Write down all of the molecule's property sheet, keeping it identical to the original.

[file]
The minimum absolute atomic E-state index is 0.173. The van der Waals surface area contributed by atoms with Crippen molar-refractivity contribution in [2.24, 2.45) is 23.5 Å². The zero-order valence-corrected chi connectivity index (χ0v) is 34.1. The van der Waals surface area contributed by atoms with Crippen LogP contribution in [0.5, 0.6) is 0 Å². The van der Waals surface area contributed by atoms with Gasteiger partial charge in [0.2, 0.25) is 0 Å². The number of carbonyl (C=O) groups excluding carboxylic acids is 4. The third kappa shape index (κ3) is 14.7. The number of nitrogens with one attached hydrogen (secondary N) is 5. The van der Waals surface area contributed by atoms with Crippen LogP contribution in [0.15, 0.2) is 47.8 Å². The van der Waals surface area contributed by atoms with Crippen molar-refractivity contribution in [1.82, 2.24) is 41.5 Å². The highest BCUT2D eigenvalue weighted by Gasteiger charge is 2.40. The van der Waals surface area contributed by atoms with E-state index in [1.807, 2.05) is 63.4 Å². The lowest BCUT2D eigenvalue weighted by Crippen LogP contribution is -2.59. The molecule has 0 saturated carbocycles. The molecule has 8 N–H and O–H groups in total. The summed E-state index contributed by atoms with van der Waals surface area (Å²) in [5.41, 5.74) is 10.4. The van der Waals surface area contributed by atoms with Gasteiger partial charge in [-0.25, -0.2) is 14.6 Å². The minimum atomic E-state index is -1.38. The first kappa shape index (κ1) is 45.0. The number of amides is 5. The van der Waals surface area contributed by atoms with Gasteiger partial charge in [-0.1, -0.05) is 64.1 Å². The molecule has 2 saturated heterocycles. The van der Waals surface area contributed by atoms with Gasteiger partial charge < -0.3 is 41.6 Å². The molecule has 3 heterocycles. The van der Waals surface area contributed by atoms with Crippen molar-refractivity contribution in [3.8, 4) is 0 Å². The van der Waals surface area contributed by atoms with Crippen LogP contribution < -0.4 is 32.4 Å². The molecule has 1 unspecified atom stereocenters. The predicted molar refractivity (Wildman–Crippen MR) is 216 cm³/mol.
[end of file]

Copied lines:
The minimum absolute atomic E-state index is 0.173. The van der Waals surface area contributed by atoms with Crippen molar-refractivity contribution in [2.24, 2.45) is 23.5 Å². The zero-order valence-corrected chi connectivity index (χ0v) is 34.1. The van der Waals surface area contributed by atoms with Crippen LogP contribution in [0.5, 0.6) is 0 Å². The van der Waals surface area contributed by atoms with Gasteiger partial charge in [0.2, 0.25) is 0 Å². The number of carbonyl (C=O) groups excluding carboxylic acids is 4. The third kappa shape index (κ3) is 14.7. The number of nitrogens with one attached hydrogen (secondary N) is 5. The van der Waals surface area contributed by atoms with Crippen LogP contribution in [0.15, 0.2) is 47.8 Å². The van der Waals surface area contributed by atoms with Crippen molar-refractivity contribution in [1.82, 2.24) is 41.5 Å². The highest BCUT2D eigenvalue weighted by Gasteiger charge is 2.40. The van der Waals surface area contributed by atoms with E-state index in [1.807, 2.05) is 63.4 Å². The lowest BCUT2D eigenvalue weighted by Crippen LogP contribution is -2.59. The molecule has 0 saturated carbocycles. The molecule has 8 N–H and O–H groups in total. The summed E-state index contributed by atoms with van der Waals surface area (Å²) in [5.41, 5.74) is 10.4. The van der Waals surface area contributed by atoms with Gasteiger partial charge in [-0.25, -0.2) is 14.6 Å². The minimum atomic E-state index is -1.38. The first kappa shape index (κ1) is 45.0. The number of amides is 5. The van der Waals surface area contributed by atoms with Gasteiger partial charge in [-0.1, -0.05) is 64.1 Å². The molecule has 2 saturated heterocycles. The van der Waals surface area contributed by atoms with Gasteiger partial charge < -0.3 is 41.6 Å². The molecule has 3 heterocycles. The van der Waals surface area contributed by atoms with Crippen molar-refractivity contribution in [3.8, 4) is 0 Å². The van der Waals surface area contributed by atoms with Crippen LogP contribution < -0.4 is 32.4 Å². The molecule has 1 unspecified atom stereocenters. The predicted molar refractivity (Wildman–Crippen MR) is 216 cm³/mol.